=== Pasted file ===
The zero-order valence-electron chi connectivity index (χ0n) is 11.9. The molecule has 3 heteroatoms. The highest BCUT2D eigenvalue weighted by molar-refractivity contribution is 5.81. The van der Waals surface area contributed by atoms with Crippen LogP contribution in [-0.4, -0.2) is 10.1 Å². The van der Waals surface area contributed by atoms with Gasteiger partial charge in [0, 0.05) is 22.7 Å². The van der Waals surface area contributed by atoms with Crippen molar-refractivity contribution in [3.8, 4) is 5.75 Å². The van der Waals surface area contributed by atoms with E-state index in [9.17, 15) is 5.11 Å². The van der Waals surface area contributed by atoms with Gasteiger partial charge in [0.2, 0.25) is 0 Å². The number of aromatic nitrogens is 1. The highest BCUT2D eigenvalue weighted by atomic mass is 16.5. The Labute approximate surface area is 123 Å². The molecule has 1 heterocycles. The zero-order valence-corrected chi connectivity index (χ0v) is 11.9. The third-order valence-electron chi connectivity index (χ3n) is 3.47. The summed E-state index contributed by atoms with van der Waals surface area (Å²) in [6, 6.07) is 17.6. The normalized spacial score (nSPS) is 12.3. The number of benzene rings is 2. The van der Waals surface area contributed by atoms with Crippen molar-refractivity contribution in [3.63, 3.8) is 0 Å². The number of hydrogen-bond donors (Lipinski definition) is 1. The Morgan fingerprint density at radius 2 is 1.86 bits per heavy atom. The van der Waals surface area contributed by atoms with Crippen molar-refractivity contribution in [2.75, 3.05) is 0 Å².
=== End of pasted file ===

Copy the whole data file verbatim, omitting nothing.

The zero-order valence-electron chi connectivity index (χ0n) is 11.9. The molecule has 3 heteroatoms. The highest BCUT2D eigenvalue weighted by molar-refractivity contribution is 5.81. The van der Waals surface area contributed by atoms with Crippen LogP contribution in [-0.4, -0.2) is 10.1 Å². The van der Waals surface area contributed by atoms with Gasteiger partial charge in [0, 0.05) is 22.7 Å². The van der Waals surface area contributed by atoms with Crippen molar-refractivity contribution in [3.8, 4) is 5.75 Å². The van der Waals surface area contributed by atoms with E-state index in [9.17, 15) is 5.11 Å². The van der Waals surface area contributed by atoms with Gasteiger partial charge in [0.2, 0.25) is 0 Å². The number of aromatic nitrogens is 1. The highest BCUT2D eigenvalue weighted by atomic mass is 16.5. The Labute approximate surface area is 123 Å². The molecule has 1 heterocycles. The zero-order valence-corrected chi connectivity index (χ0v) is 11.9. The third-order valence-electron chi connectivity index (χ3n) is 3.47. The summed E-state index contributed by atoms with van der Waals surface area (Å²) in [6, 6.07) is 17.6. The normalized spacial score (nSPS) is 12.3. The number of benzene rings is 2. The van der Waals surface area contributed by atoms with Crippen molar-refractivity contribution in [3.63, 3.8) is 0 Å². The number of hydrogen-bond donors (Lipinski definition) is 1. The Morgan fingerprint density at radius 2 is 1.86 bits per heavy atom. The van der Waals surface area contributed by atoms with Crippen molar-refractivity contribution in [2.75, 3.05) is 0 Å².